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California is testing new generative AI tools. Here’s what to know

SACRAMENTO, Calif. — Generative artificial intelligence tools will soon be used by California’s government.

Democratic Gov. Gavin Newsom’s administration announced Thursday the state will partner with five companies to develop and test generative AI tools that could improve public service.

California is among the first states to roll out guidelines on when and how state agencies can buy AI tools as lawmakers across the country grapple with how to regulate the emerging technology.

Here’s a closer look at the details:

Generative AI is a branch of artificial intelligence that can create new content such as text, audio and photos in response to prompts. It’s the technology behind ChatGPT, the controversial writing tool launched by Microsoft-backed OpenAI. The San Francisco-based company Anthropic, with backing from Google and Amazon, is also in the generative AI game.

California envisions using this type of technology to help cut down on customer call wait times at state agencies, and to improve traffic and road safety, among other things.

Initially, four state departments will test generative AI tools: The Department of Tax and Fee Administration, the California Department of Transportation, the Department of Public Health, and the Health and Human Services Department.

The tax and fee agency administers more than 40 programs and took more than 660,000 calls from businesses last year, director Nick Maduros said. The state hopes to deploy AI to listen in on those calls and pull up key information on state tax codes in real time, allowing the workers to more quickly answer questions because they don’t have to look up the information themselves.

In another example, the state wants to use the technology to provide people with information about health and social service benefits in languages other than English.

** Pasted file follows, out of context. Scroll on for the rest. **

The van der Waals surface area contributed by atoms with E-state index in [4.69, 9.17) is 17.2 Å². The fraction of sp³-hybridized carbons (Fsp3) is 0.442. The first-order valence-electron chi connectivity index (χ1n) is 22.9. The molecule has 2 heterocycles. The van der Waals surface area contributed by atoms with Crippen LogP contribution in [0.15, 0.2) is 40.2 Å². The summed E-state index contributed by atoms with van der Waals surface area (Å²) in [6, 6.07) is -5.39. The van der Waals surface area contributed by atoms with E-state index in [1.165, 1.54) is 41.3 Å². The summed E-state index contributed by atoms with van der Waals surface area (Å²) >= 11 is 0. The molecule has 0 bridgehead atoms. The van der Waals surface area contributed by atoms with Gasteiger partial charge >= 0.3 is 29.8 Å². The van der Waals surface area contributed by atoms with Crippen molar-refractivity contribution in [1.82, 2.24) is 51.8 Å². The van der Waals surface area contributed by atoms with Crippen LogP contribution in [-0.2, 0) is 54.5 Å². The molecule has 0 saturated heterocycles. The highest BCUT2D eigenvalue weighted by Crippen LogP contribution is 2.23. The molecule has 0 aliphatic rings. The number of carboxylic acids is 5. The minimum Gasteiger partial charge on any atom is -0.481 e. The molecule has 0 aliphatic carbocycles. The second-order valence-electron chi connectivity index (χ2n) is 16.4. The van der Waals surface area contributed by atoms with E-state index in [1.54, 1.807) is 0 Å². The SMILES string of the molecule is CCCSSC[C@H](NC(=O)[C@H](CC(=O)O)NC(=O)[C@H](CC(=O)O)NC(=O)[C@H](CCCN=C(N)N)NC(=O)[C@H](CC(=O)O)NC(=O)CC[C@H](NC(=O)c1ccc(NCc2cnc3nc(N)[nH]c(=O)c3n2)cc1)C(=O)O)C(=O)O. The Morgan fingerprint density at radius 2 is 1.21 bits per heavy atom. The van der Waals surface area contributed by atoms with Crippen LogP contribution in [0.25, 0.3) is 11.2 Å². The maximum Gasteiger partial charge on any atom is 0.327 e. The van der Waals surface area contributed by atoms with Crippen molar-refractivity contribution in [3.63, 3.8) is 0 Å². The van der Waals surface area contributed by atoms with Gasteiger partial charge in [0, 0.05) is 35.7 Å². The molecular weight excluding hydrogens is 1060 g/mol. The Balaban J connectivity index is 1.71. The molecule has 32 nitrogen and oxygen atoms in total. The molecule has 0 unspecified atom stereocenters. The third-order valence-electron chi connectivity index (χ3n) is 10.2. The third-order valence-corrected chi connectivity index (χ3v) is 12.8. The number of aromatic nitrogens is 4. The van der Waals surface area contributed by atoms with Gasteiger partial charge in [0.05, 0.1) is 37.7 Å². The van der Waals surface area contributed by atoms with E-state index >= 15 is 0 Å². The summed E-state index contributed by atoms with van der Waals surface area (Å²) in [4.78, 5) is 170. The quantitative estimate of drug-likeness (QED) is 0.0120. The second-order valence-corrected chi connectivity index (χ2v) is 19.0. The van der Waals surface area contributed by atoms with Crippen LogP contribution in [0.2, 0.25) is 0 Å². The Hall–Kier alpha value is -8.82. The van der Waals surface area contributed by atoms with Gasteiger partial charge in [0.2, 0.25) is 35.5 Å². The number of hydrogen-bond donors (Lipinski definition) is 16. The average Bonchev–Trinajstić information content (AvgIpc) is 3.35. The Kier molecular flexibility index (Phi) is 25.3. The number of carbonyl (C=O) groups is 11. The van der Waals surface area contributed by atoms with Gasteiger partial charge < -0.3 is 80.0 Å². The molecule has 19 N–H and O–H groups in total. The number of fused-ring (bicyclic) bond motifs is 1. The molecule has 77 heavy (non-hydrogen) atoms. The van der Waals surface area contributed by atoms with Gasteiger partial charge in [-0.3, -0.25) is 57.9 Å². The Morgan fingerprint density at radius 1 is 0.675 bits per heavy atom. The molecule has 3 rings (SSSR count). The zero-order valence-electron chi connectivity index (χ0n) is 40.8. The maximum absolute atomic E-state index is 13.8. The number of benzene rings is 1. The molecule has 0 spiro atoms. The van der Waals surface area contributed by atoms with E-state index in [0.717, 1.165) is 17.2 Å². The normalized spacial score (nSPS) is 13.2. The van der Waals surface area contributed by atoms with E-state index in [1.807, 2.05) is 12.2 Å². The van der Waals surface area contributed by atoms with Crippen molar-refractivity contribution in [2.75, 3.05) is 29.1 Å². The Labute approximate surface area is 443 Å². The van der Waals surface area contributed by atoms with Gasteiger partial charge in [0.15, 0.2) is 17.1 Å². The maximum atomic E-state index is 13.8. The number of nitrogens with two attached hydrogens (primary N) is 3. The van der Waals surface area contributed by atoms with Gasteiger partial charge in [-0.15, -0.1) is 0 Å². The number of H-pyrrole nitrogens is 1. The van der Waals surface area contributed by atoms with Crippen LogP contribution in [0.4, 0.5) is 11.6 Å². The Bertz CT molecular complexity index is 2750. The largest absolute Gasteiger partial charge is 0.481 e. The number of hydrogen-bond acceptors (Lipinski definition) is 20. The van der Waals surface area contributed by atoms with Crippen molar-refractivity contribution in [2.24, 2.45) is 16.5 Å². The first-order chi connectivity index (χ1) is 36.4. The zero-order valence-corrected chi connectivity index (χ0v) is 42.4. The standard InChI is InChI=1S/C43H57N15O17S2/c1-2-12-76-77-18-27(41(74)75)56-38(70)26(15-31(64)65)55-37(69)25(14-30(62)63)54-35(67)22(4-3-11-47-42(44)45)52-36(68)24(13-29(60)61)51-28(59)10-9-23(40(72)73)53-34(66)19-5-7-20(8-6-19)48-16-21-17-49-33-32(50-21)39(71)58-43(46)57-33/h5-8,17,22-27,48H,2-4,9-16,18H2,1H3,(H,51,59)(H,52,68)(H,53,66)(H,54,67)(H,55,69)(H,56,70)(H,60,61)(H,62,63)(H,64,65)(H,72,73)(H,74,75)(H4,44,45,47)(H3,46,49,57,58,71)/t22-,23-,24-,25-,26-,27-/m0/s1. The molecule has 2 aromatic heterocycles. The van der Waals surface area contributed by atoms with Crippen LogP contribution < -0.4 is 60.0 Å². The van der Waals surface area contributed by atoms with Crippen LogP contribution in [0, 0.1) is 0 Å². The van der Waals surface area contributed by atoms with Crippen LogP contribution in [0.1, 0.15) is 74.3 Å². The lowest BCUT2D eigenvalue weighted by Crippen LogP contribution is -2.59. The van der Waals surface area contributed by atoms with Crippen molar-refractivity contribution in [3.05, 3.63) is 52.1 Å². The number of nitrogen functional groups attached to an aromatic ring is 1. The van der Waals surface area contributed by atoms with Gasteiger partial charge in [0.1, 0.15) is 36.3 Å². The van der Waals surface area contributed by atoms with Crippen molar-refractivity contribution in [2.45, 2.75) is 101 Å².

The public doesn’t have access to these tools quite yet, but possibly will in the future. The state will start a six-month trial, during which the tools will be tested by state workers internally. In the tax example, the state plans to have the technology analyze recordings of calls from businesses and see how the AI handles them afterward — rather than have it run in real-time, Maduros said.

Not all the tools are designed to interact with the public though. For instance, the tools designed to help improve highway congestion and road safety would only be used by state officials to analyze traffic data and brainstorm potential solutions.

State workers will test and evaluate their effectiveness and risks. If the tests go well, the state will consider deploying the technology more broadly.

The ultimate cost is unclear. For now, the state will pay each of the five companies $1 to start a six-month internal trial. Then, the state can assess whether to sign new contracts for long-term use of the tools.

“If it turns out it doesn’t serve the public better, then we’re out a dollar,” Maduros said. “And I think that’s a pretty good deal for the citizens of California.”

The state currently has a massive budget deficit, which could make it harder for Newsom to make the case that such technology is worth deploying.

Administration officials said they didn’t have an estimate on what such tools would eventually cost the state, and they did not immediately release copies of the agreements with the five companies that will test the technology on a trial basis. Those companies are: Deloitte Consulting, LLP, INRIX, Inc., Accenture, LLP, Ignyte Group, LLC, SymSoft Solutions LLC.

The rapidly growing technology has also raised concerns about job loss, misinformation, privacy and automation bias.

State officials and academic experts say generative AI has significant potential to help government agencies become more efficient but there’s also an urgent need for safeguards and oversight.

Testing the tools on a limited basis is one way to limit potential risks, said Meredith Lee, chief technical adviser for UC Berkeley’s College of Computing, Data Science, and Society.

But, she added, the testing can’t stop after six months. The state must have a consistent process for testing and learning about the tools’ potential risks if it decides to deploy them on a wider scale.

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